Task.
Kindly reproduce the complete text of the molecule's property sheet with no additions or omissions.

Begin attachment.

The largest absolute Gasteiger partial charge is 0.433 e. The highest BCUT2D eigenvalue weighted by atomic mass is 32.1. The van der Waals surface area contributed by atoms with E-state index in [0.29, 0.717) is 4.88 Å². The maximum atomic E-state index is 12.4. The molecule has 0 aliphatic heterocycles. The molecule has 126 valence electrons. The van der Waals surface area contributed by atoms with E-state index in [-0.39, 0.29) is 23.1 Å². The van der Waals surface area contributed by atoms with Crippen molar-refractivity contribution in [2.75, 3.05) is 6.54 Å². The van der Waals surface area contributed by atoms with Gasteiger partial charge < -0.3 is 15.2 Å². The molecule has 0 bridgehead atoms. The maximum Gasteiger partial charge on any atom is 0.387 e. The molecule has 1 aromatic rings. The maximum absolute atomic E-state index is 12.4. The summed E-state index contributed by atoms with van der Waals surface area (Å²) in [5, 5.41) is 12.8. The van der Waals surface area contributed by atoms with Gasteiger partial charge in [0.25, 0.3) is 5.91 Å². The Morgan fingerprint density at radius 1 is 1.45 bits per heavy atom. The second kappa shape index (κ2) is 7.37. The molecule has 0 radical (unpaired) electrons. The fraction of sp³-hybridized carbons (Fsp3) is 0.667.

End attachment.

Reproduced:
The largest absolute Gasteiger partial charge is 0.433 e. The highest BCUT2D eigenvalue weighted by atomic mass is 32.1. The van der Waals surface area contributed by atoms with E-state index in [0.29, 0.717) is 4.88 Å². The maximum atomic E-state index is 12.4. The molecule has 0 aliphatic heterocycles. The molecule has 126 valence electrons. The van der Waals surface area contributed by atoms with E-state index in [-0.39, 0.29) is 23.1 Å². The van der Waals surface area contributed by atoms with Crippen molar-refractivity contribution in [2.75, 3.05) is 6.54 Å². The van der Waals surface area contributed by atoms with Gasteiger partial charge < -0.3 is 15.2 Å². The molecule has 0 bridgehead atoms. The maximum Gasteiger partial charge on any atom is 0.387 e. The molecule has 1 aromatic rings. The maximum absolute atomic E-state index is 12.4. The summed E-state index contributed by atoms with van der Waals surface area (Å²) in [5, 5.41) is 12.8. The van der Waals surface area contributed by atoms with Gasteiger partial charge in [0.25, 0.3) is 5.91 Å². The Morgan fingerprint density at radius 1 is 1.45 bits per heavy atom. The second kappa shape index (κ2) is 7.37. The molecule has 0 radical (unpaired) electrons. The fraction of sp³-hybridized carbons (Fsp3) is 0.667.